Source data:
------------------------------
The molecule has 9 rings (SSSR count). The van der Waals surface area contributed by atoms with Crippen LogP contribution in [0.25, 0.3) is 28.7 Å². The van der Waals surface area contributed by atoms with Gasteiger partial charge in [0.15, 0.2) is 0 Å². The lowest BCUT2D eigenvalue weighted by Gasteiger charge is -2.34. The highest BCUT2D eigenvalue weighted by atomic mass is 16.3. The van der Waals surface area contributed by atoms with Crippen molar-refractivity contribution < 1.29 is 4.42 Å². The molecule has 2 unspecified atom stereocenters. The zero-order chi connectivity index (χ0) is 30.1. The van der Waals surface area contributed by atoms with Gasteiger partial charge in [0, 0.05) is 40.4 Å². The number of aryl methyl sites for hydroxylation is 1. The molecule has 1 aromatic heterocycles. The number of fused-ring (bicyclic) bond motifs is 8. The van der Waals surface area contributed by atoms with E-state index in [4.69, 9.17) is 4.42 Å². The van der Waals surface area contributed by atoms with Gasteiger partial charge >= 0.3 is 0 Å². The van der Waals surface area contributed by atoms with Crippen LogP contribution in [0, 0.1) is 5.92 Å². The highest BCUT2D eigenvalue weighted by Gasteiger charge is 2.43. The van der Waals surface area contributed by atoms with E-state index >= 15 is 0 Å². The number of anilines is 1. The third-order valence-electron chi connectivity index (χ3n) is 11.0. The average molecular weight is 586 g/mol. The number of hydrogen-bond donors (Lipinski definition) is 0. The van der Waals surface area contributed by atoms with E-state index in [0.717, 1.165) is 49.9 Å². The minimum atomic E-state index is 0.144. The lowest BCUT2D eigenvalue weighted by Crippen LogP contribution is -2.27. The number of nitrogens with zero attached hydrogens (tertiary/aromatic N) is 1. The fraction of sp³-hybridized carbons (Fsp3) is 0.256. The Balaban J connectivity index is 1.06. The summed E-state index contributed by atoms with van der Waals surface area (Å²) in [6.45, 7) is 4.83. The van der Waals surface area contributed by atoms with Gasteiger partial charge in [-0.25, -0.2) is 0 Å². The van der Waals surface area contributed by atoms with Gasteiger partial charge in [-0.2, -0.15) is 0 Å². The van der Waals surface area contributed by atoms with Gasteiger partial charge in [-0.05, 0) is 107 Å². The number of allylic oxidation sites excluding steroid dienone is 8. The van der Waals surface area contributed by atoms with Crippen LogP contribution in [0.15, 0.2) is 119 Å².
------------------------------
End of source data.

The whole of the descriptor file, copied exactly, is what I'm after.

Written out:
The molecule has 9 rings (SSSR count). The van der Waals surface area contributed by atoms with Crippen LogP contribution in [0.25, 0.3) is 28.7 Å². The van der Waals surface area contributed by atoms with Gasteiger partial charge in [0.15, 0.2) is 0 Å². The lowest BCUT2D eigenvalue weighted by Gasteiger charge is -2.34. The highest BCUT2D eigenvalue weighted by atomic mass is 16.3. The van der Waals surface area contributed by atoms with Crippen molar-refractivity contribution < 1.29 is 4.42 Å². The molecule has 2 unspecified atom stereocenters. The zero-order chi connectivity index (χ0) is 30.1. The van der Waals surface area contributed by atoms with Gasteiger partial charge in [0, 0.05) is 40.4 Å². The number of aryl methyl sites for hydroxylation is 1. The molecule has 1 aromatic heterocycles. The number of fused-ring (bicyclic) bond motifs is 8. The van der Waals surface area contributed by atoms with E-state index in [4.69, 9.17) is 4.42 Å². The van der Waals surface area contributed by atoms with Gasteiger partial charge >= 0.3 is 0 Å². The van der Waals surface area contributed by atoms with Crippen LogP contribution in [0, 0.1) is 5.92 Å². The highest BCUT2D eigenvalue weighted by Gasteiger charge is 2.43. The van der Waals surface area contributed by atoms with E-state index >= 15 is 0 Å². The number of anilines is 1. The third-order valence-electron chi connectivity index (χ3n) is 11.0. The average molecular weight is 586 g/mol. The number of hydrogen-bond donors (Lipinski definition) is 0. The van der Waals surface area contributed by atoms with E-state index in [0.717, 1.165) is 49.9 Å². The minimum atomic E-state index is 0.144. The lowest BCUT2D eigenvalue weighted by Crippen LogP contribution is -2.27. The number of nitrogens with zero attached hydrogens (tertiary/aromatic N) is 1. The fraction of sp³-hybridized carbons (Fsp3) is 0.256. The Balaban J connectivity index is 1.06. The summed E-state index contributed by atoms with van der Waals surface area (Å²) in [6.45, 7) is 4.83. The van der Waals surface area contributed by atoms with Gasteiger partial charge in [-0.25, -0.2) is 0 Å². The van der Waals surface area contributed by atoms with Gasteiger partial charge in [-0.2, -0.15) is 0 Å². The van der Waals surface area contributed by atoms with Gasteiger partial charge in [-0.05, 0) is 107 Å². The number of allylic oxidation sites excluding steroid dienone is 8. The van der Waals surface area contributed by atoms with Crippen LogP contribution in [0.15, 0.2) is 119 Å².